It’s August, so major league players have to clear waivers before they can be traded, and at times notable names are moved during this month as teams look toward next season or look to bolster a potential playoff roster. Jacob Turner was designated for assignment by the Miami Marlins on Tuesday, and the 23-year old right-hander is best-known at his point in his career for being part of the Anibal Sanchez trade in July of 2012.
Turner had a 3.74 ERA over 20 starts (118 innings) with the Marlins in 2013, along with a 5.9 K/9 rate and a 4.1 BB/9 rate, but he had a 6.03 ERA as a starter this year (12 starts) and a 5.97 ERA overall in 20 appearances (78.1 innings). That upward spike in his ERA is aided by an inflated BABIP (.368), and obscures Turner’s improved strikeout (6.2 K/9), walk (2.6 BB/9) and ground ball rates (51.3 percent) along with better velocity (92.2 MPH average fastball velocity, per FanGraphs.com) this year.
Turner was selected ninth overall in the 2009 draft by the Detroit Tigers, and he has a 21-19 record with a 3.28 ERA over 75 minor league appearances (74 starts). It’s worth noting that his strikeout and walk rates this year are more in line with his minor league rates (7.0 K/9, 2.5 BB/9), and Turner has still only pitched 264 major league innings.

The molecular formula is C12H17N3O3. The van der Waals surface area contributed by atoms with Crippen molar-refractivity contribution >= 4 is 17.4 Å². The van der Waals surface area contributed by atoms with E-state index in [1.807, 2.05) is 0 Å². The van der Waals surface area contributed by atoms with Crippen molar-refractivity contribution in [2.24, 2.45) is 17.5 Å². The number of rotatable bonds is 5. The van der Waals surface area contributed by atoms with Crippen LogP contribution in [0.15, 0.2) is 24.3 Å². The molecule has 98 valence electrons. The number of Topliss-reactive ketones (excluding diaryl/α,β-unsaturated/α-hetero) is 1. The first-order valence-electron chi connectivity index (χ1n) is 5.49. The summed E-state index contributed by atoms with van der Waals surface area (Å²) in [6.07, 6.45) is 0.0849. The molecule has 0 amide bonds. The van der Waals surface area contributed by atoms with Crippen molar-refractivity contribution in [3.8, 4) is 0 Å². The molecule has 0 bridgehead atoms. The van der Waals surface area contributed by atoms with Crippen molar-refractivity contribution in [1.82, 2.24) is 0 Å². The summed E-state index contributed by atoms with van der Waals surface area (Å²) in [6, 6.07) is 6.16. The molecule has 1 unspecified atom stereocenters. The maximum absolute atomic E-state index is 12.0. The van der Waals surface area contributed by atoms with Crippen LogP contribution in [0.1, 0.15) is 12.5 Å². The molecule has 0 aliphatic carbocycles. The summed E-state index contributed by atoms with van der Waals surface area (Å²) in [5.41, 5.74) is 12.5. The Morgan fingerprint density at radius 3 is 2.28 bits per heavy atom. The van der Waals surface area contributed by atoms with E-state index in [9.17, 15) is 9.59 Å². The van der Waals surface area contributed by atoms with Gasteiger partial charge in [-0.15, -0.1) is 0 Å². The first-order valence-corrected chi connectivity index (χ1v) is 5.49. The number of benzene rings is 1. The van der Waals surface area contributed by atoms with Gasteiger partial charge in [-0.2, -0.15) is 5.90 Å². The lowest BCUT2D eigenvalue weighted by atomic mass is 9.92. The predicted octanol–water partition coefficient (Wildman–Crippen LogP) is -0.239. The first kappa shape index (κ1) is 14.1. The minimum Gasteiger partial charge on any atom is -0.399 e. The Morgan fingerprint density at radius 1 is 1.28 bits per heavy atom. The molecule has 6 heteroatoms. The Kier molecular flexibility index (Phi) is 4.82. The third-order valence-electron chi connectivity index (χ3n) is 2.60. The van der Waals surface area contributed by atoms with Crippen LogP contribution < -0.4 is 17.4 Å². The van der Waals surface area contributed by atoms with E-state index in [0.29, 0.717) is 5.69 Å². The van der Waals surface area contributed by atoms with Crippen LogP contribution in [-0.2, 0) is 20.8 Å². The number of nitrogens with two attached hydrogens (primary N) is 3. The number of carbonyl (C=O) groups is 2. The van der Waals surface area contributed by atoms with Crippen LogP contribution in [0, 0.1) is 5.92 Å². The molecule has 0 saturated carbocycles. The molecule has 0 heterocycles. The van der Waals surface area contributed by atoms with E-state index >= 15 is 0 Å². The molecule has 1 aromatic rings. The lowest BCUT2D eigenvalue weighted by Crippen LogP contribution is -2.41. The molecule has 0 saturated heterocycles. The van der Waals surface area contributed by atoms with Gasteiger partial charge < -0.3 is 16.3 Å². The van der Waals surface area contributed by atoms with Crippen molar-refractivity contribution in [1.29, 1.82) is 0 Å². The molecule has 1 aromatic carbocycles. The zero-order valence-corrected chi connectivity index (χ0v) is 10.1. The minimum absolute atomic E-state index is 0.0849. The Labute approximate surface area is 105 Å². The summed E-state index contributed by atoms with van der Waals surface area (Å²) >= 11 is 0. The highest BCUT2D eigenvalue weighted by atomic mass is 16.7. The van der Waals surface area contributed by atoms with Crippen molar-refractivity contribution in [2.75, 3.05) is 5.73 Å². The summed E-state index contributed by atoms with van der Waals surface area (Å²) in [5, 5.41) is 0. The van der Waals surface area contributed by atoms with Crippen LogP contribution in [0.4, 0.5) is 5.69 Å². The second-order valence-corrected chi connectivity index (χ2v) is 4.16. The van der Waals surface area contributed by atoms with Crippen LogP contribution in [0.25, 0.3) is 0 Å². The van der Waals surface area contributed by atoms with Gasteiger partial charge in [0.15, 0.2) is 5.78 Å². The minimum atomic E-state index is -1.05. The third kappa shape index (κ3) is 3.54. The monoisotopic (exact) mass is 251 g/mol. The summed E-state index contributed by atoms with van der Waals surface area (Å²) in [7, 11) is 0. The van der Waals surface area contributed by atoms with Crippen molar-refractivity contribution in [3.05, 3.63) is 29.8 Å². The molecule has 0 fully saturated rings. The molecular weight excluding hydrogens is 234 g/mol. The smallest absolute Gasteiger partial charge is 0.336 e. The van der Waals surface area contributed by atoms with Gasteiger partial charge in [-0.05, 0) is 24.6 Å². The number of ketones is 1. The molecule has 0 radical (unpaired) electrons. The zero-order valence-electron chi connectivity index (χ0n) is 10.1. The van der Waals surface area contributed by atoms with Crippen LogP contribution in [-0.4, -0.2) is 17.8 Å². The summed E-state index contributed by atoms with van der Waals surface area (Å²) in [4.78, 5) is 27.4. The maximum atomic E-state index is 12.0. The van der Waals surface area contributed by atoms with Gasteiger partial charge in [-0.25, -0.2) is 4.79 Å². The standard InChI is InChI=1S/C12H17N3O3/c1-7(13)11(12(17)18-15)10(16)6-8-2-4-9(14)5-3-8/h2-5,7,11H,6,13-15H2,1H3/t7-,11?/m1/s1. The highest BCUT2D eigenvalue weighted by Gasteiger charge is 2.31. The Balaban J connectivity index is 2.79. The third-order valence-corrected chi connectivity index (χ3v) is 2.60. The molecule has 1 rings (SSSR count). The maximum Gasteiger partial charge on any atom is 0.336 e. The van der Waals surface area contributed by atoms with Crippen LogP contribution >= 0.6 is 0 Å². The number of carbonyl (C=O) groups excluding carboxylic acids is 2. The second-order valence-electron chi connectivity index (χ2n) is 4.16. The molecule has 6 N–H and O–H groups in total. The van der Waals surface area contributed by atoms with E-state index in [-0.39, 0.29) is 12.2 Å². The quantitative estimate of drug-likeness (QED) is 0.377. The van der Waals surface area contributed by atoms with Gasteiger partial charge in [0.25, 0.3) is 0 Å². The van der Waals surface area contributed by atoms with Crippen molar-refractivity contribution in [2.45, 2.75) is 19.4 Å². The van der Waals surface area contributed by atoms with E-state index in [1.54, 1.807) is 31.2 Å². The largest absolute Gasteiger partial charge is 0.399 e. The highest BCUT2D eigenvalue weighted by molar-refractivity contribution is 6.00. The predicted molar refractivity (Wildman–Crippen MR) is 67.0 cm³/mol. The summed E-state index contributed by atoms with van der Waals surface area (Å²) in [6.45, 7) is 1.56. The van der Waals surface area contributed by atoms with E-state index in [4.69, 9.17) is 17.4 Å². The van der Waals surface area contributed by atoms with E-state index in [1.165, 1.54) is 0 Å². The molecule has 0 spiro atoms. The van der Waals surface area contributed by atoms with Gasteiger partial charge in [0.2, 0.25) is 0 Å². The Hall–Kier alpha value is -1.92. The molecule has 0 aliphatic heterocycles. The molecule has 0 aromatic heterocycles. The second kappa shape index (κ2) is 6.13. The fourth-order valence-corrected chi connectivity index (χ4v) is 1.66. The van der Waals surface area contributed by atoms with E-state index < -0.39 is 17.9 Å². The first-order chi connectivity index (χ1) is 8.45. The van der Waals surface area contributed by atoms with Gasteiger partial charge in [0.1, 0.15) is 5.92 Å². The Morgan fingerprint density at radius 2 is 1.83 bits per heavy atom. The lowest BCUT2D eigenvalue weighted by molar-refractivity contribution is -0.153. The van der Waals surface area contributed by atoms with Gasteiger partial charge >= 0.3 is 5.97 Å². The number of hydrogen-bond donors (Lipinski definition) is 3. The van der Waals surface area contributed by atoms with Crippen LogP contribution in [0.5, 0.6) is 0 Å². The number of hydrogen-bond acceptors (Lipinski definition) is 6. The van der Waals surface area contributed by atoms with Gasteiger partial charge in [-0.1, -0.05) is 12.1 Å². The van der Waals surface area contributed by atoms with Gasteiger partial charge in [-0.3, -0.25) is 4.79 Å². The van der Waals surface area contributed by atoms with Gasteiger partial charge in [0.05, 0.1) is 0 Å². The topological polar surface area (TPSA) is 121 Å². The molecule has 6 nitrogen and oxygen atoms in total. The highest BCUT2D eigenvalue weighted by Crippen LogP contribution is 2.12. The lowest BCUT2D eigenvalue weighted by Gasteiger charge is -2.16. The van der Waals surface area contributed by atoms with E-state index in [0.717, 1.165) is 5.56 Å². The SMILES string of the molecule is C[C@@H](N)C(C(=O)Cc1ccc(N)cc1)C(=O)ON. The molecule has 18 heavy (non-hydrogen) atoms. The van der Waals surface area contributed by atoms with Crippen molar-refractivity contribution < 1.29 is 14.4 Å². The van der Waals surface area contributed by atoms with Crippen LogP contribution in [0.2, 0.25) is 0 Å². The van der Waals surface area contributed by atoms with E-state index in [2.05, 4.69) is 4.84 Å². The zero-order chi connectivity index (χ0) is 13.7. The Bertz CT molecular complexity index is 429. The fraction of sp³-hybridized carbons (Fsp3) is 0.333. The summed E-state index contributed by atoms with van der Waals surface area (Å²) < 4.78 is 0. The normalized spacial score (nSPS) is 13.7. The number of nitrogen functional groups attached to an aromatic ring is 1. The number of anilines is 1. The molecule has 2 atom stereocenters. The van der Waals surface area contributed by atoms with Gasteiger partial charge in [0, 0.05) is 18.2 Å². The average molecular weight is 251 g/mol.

The Minnesota Twins should leave no stoned unturned in their effort to find starting pitchers, and it’s rare that a pitcher with Turner’s stature as a former top prospect becomes available at such a young age. Multiple teams, at least in theory, should have interest in him and the Twins could wind up on the outside looking in if a team ahead of them in waiver wire priority also submits a claim.
Some teams may shy away from adding Turner, since he is out of minor league options and an open 40-man roster spot would be needed to keep him around. Putting him into an open spot on the active roster would prevent another trip on the waiver wire merry-go-round, assuming a team didn’t want to take a chance on Turner passing through outright waivers at some point down the road. All of that may open the door for the Twins to win a waiver claim, and I expect to hear that they submitted a claim on Turner and were simply trumped by a team with an inferior record if they don’t get him. If news of the Twins at least trying to bring Turner into the fold does not surface at some point, I will be among those shaking my head at the hesitancy to buy-low on a pitcher with plenty of upside.